Dollar Trades Heavily, While Prospects Of A Softer And Later Brexit Send Sterling Higher


There is only one story that resonates with investors today, and that is the Brexit drama. Later today there will be a vote in the House of Commons over May's proposal to hold two votes on March 12--the Withdrawal Bill and leaving with no-deal. The worst for the UK would be that nothing gets majority support. A vote today may seek to force May's hand:  seek an extension if the Withdrawal Bill fails. Rees-Moog has reportedly dropped his demand that the Irish backstop gets dropped. He now says he is open to some legal language that would limit the duration of the backstop, which is not something the EC appears willing to accept. The prospect of a later and softer exit continues to fuel sterling's recovery.  

The euro is firm, but in narrow ranges near yesterday's best level, which is the first time in three weeks it is testing $1.14. The 61.8% retracement of this month's decline is found a little higher, closer to $1.1410. The market can push a bit higher, but caution is likely as next week's ECB meeting approaches, where some further indication that a new long-term loan facility will be forthcoming may temper the demand for the single currency. There are also some large options that expire on March 1 ($1.1350 for 1.5 bln euros, $1.1425 for 1.8 bln euros, and $1.1450 for 1.5 bln euros). Sterling jumped above $1.32 yesterday and is testing $1.33 today. We have suggested potential toward $1.34-$1.35. Immediate support now is seen near $1.3240.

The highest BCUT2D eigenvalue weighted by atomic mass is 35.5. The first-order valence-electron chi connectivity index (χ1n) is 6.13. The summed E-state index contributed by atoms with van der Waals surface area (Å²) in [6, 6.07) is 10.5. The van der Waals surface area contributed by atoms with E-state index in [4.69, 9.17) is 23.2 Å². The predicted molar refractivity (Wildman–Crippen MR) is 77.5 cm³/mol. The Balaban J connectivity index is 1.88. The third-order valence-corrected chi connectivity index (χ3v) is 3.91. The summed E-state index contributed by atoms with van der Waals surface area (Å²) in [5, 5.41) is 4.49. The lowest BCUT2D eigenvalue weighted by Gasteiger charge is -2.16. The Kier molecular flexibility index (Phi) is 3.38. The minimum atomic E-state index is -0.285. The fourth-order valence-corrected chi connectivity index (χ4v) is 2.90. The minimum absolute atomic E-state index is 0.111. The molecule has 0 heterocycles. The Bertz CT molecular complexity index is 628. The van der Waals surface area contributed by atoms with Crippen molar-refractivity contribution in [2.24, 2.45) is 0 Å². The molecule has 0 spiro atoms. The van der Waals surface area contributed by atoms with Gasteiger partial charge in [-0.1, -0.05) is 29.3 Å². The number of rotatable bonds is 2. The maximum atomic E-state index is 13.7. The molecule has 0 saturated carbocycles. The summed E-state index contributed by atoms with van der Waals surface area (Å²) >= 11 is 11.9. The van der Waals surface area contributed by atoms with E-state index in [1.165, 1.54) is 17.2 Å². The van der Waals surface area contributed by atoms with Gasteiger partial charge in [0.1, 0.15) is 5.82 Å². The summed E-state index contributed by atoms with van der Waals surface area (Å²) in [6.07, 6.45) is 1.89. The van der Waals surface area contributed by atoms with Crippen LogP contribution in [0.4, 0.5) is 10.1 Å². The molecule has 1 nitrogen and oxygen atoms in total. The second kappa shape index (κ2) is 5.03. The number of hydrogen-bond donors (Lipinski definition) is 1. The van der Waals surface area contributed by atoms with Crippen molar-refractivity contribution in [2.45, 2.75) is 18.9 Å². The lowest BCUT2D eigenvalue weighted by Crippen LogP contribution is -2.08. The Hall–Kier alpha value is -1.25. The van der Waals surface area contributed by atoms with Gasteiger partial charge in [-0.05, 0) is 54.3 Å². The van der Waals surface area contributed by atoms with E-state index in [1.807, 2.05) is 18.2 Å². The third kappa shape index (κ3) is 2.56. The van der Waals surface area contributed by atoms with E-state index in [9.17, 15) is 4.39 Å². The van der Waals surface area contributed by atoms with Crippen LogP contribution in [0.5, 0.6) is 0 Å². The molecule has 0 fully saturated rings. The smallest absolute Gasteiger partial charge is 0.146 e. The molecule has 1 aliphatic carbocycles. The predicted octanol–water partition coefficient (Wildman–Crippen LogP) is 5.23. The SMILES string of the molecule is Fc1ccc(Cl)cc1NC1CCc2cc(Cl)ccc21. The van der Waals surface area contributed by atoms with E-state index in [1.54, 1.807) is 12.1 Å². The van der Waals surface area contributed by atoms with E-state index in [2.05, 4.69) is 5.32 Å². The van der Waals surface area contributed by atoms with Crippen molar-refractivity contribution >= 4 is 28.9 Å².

US factory and durable goods orders are the last data points ahead of tomorrow's look at Q4 GDP. The median forecast is around 2.5% Q4 GDP, and weighed down by Powell's "crosscurrents" growth is expected to have slowed more here in Q1. Housing starts reported yesterday (December) were simply horrible, but the new strength in the Conference Board's consumer confidence should ease some concerns, though of course, the naysayers are right that consumer confidence peaks before a downturn. Canada reports January CPI figures, and the base effect warns of a large drop on the headline rate (from 2.0% to 1.4%), but the Canadian dollar may come under pressure if the underlying measures soften a bit too.  

View single page >> |

Read more by Marc on his site Marc to Market.

Disclaimer: Opinions expressed are solely of the author’s, based on current ...

How did you like this article? Let us know so we can better customize your reading experience. Users' ratings are only visible to themselves.


Leave a comment to automatically be entered into our contest to win a free Echo Show.